The Supreme Court ruling Monday in the medical-marijuana case, Gonzales v. Raich, shows that the modern administrative state, formed ostensibly for liberal purposes, can just as well be used for illiberal ones.
The question at issue was whether the federal government has power under the Constitution to penalize the growing of marijuana as medicine even if a state allows it. The court ruled 6-3 that the federal government does have that power under the Constitution’s language on interstate commerce, which says that Congress may regulate “commerce…among the several states.”
Growing marijuana and giving it to a sick person in the same town is neither interstate nor commerce. But here the Supreme Court has strayed a long way from the plain meaning of the Constitution. The Raich court cites Wickard v. Filburn (1942), a case about a farmer who planted wheat to feed to his cattle and chickens. The Roosevelt administration argued in this wartime case that it needed to regulate that in order to control the wholesale price of wheat—and the court (which FDR had appointed) agreed. It blew a hole in the Constitution. The court now applies similar logic to marijuana.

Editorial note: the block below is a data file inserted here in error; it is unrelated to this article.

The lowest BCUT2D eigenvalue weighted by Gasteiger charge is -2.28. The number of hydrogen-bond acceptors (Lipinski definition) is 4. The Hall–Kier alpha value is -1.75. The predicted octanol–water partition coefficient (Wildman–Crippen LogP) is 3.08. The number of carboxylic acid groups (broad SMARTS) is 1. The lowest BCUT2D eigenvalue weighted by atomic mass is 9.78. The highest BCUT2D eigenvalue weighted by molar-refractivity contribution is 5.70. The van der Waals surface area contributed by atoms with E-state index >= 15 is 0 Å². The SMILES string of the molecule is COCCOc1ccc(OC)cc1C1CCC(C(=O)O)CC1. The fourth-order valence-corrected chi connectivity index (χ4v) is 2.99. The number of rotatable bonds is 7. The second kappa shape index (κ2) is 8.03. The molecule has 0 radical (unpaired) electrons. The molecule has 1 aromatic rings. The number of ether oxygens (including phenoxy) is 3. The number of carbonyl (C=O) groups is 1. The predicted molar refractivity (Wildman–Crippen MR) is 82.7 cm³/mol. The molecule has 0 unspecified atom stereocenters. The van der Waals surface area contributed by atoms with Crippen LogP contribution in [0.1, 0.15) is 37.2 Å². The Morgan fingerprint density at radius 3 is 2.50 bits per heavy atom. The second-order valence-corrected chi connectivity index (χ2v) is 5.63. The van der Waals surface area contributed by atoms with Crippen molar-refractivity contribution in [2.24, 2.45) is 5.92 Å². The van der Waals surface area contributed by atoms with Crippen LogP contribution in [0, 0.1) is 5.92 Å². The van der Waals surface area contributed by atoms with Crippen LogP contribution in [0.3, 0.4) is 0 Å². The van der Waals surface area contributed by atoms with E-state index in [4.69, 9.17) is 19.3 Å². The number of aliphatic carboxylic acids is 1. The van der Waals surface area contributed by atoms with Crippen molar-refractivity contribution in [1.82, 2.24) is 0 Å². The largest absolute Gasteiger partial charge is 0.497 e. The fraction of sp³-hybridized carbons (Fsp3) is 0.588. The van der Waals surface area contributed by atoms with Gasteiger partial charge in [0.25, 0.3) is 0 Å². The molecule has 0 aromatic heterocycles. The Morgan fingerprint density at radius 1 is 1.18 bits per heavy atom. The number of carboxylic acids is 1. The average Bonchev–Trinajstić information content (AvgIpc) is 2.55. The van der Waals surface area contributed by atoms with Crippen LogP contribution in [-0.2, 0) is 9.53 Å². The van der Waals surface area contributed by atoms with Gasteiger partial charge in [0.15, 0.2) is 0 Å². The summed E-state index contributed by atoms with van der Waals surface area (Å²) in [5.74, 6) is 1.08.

Who stuck up for Angel Raich? No liberals; one moderate, Justice O’Connor; and two conservatives, Chief Justice Rehnquist and Juctice Thomas. Thomas was the most eloquent. He wrote that the court’s decision means that Congress can regulate almost anything, which is completely at odds with the famous statement by James Madison that the powers of the federal government were "limited and few."
Writes Thomas, “One searches the Court’s opinion in vain for any hint of what aspect of American life is reserved to the States.” His exasperation showed through when he wrote, “If the majority is to be taken seriously, the Federal Government may now regulate quilting bees, clothes drives and potluck suppers throughout the 50 states.”
Thomas has it right, for all the good it does.
Respond to Bruce.